Something else to look into is whether or not you might require license and permits from nearby municipalities. For example, if you live in one municipality but regularly commute to a nearby municipality to do business, you may require a license in both places.

No employees.

Many municipalities have by-laws prohibiting home-based businesses from having employees other than family members residing in the home. In most cases, this won’t be a problem for a home-based design business. However, if you are starting as a partnership or want to hire a salesperson or anybody else, you may not be allowed to depending on where you live.

I suggest you contact your local municipality to find out exactly what you need to run your business in your area legally. You can also contact your local business center and your chamber of commerce for their advice as well.

Employment Contract.

If you are starting your home-based business on a part-time or casual basis while you work another job for someone else, be sure that your main job doesn’t have restrictions against employees owning or working at another business.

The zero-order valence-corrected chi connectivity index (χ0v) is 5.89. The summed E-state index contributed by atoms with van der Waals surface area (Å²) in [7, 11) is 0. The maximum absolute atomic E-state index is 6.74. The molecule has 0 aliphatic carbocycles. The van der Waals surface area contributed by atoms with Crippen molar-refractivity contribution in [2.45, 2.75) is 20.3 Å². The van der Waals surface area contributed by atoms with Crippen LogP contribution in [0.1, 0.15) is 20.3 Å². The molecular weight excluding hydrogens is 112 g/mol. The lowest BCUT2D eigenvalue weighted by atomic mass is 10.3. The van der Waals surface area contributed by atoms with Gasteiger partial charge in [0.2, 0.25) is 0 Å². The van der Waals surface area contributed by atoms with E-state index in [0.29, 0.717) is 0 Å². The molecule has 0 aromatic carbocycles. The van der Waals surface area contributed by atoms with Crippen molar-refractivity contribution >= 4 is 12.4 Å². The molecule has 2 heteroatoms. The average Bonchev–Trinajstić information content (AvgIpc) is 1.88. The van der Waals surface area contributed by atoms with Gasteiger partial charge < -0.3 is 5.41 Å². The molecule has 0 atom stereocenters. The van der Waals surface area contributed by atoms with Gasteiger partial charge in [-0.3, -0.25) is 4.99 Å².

If you signed a contact at your current employer, review it and make sure nothing in the contract prevents you from moving forward.

Insurance

Another thing to think about is insurance. Both on your business and your property. Your home insurance premiums may increase if you are operating a business from your home. And some insurance companies may void your coverage altogether, so be sure to check yours.

Some municipalities require proof of insurance before issuing you any business permits.

When reviewing your insurance policy, consider increasing your liability coverage. This protects you should anyone come to your home for business purposes and are hurt while on your property.